PITC, SMC line up for rice importation
Catherine Talavera (The Philippine Star) - September 15, 2018 - 12:00am

MANILA, Philippines — An attached agency of the Department of Trade and Industry (DTI) wants to import up to 150,000 metric tons (MT), or three million bags of rice, in a bid to augment the current supply of the National Food Authority (NFA).

In a statement, the DTI said it is tapping the bulk procurement expertise of the Philippine International Trading Corp. (PITC) to bring in more rice through government-to-government procurement.

Trade Undersecretary Ruth Castelo said they are waiting for the NFA Council to clear this proposal.

She added that with PITC’s proven international trading experience, they expect the rice to arrive by December and plans to sell them to consumers at P27 to P32 per kilo.

“DTI’s effort is part of the government’s all-out efforts to find concrete solution by tapping various agencies to extend assistance in bringing down prices of rice,” she said.

PITC president and CEO Dave Almarinez said the PITC supports efforts to address the current artificial rice shortage.

“Smuggling, hoarding and ‘man-made’ price manipulation in the rice industry are the main reasons why low-income families are now facing difficulties in buying affordable rice within their means. They had to endure long lines just to buy evenly-priced rice rationed and supplied by the NFA in designated areas,”he said.

Almarinez added that PITC supports the DTI and NFA in their efforts to prevent rice hoarders from hurting the country’s economy and lives of millions of Filipinos.

The subsidized rice – priced at P27 and P32 a kilo depending on the variant – is considered the only reprieve for poor Filipino consumers from the current prices of commercial rice, which have reached an average all-time high of P43 a kilo.

Last week, NFA  approved additional importation of rice to purchase 250,000 MT of rice this year under an open tender scheme. This action will bring the agency’s rice imports for the year to 750,000 MT, including the half a million ton of imports approved earlier this year.

“NFA’s strategy to flood the market with affordable rice is laudable, but an open tender scheme might take a longer time to implement,” the DTI said.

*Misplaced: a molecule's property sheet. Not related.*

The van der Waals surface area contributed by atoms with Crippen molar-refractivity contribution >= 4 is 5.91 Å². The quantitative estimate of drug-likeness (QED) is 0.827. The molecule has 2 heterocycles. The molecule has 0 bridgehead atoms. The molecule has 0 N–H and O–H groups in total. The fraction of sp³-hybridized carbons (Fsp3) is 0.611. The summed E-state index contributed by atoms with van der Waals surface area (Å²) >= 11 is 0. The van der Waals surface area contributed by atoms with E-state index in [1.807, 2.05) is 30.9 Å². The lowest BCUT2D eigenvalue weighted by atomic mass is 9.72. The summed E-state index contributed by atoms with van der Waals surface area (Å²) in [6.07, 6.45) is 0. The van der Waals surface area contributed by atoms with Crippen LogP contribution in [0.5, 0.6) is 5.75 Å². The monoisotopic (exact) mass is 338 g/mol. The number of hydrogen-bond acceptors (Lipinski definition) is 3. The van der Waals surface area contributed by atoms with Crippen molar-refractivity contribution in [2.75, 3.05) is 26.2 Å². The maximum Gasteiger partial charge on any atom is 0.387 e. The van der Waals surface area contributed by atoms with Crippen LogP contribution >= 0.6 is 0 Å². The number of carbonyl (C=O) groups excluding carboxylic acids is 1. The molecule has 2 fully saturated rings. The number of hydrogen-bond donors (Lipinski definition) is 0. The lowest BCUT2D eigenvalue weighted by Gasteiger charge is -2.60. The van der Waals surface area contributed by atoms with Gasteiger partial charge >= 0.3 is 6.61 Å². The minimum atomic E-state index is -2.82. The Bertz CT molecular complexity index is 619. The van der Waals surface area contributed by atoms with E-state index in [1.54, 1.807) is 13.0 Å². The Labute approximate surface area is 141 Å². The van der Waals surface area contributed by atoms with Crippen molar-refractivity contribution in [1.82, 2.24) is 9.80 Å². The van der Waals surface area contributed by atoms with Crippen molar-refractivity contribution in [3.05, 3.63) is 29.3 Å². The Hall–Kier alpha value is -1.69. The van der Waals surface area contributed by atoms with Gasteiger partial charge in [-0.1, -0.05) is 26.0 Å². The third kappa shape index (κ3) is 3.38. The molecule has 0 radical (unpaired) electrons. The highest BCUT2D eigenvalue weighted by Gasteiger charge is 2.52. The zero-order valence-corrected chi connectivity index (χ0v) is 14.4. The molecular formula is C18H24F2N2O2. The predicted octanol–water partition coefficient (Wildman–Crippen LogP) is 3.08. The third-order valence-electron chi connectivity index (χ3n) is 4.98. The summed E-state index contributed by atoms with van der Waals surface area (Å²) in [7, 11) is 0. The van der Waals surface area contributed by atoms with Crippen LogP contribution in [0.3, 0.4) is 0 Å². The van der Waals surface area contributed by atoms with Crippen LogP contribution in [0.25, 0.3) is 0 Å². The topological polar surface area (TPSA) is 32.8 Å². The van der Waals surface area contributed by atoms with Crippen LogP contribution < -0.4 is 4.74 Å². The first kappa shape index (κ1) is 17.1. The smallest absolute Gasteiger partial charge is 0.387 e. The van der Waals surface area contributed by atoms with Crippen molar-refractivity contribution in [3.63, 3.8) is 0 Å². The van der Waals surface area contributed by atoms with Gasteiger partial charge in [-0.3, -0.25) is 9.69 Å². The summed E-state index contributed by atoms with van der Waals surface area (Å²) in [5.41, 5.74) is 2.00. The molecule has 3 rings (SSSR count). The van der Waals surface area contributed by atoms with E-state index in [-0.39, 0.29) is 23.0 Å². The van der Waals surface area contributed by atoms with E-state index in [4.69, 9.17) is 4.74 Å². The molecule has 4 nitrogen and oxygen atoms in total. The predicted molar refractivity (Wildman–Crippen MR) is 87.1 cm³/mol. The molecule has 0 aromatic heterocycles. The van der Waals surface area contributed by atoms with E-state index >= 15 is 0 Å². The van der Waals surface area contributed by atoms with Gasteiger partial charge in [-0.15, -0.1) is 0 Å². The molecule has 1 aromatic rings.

It added that if PITC is tapped, it will be able implement strategies that will be effective to bring down the price of rice even before imported rice reached the country.

“By flooding the market with imported rice, hoarders will be left no option but to release their supply in market and eventually stabilize the prices of rice,” the agency said.

PITC has been playing a leading role in some critical economic programs of the DTI since 1973, as well as helped bring down the cost of medicines in the 1900s and 2000s.

Meanwhile, food-to-infrastructure conglomerate San Miguel Corp. has expressed interest to foray into rice importation to help augment the supply of the country’s main staple, its vice chairman, president and COO Ramon Ang told reporters.

“We will help by importing. We have grain terminals where we can build extra silos…We will be able to help in the food security,” Ang told reporters yesterday n the sidelines of the stockholders’ meeting of San Miguel Food & Beverage Inc.

Ang said the silos would allow proper storage of rice so that SMC can import rice by bulk and not just by sacks and can store the commodity for as long as two years.

They are now just waiting for the passage of the rice tariffication measure which seeks to eliminate government’s control over the volume of rice imports and to just allow market forces to come into play.

Under the plan, the government will slap a 35 percent on all rice bought from abroad instead of restricting rice import volumes. This would encourage private traders to bring the staple into the country, allowing cheaper rice to enter the domestic market.  This could immediately tame inflation, fiscal officials said.

Reduced rice prices would then benefit poor households, who spend at least 20 percent of their budget on rice.

Ang said funds raised from the 35 percent tariff could help support the farmers so they wouldn’t be displaced by cheaper imports.

He said they have grain terminals and facilities currently used for their feed mills, which can have extra silo to properly store imported rice, including unmilled rice.

These facilities are in various places including Batangas, Bataan, Davao, Cebu and Pangasinan.

SMC can import from Cambodia, Vietnam and Thailand and can enter into long-term supply contracts. Ang said they are also willing to help farmers by buying their produce.

“You have to satisfy the consumer and the rice farmers,” he said.

He said SMC is just waiting for the measure to be passed.

“If there are rules already, we can start importing palay and maintain its good quality,” Ang said.

He said the intention is to help ensure food security and help local farmers and supply consumers with reliable and good quality rice.

At present, the Philippines is facing tight rice supply, a situation that has been pushing prices upward.

In 2017, the average wholesale price of rice is P36.94 per kilo. This compares to the landed cost of rice variety from Vietnam and Thailand, which is P30.80 per kilo or a price difference of P6.14 per kilo.

Last year, the country produced 12.5 million tons of rice – the country’s highest production in history – as against the requirement of 13.1 million tons including for food, raw materials for processing of value-added products and other needs such as for poultry and other animals. – With Iris Gonzales


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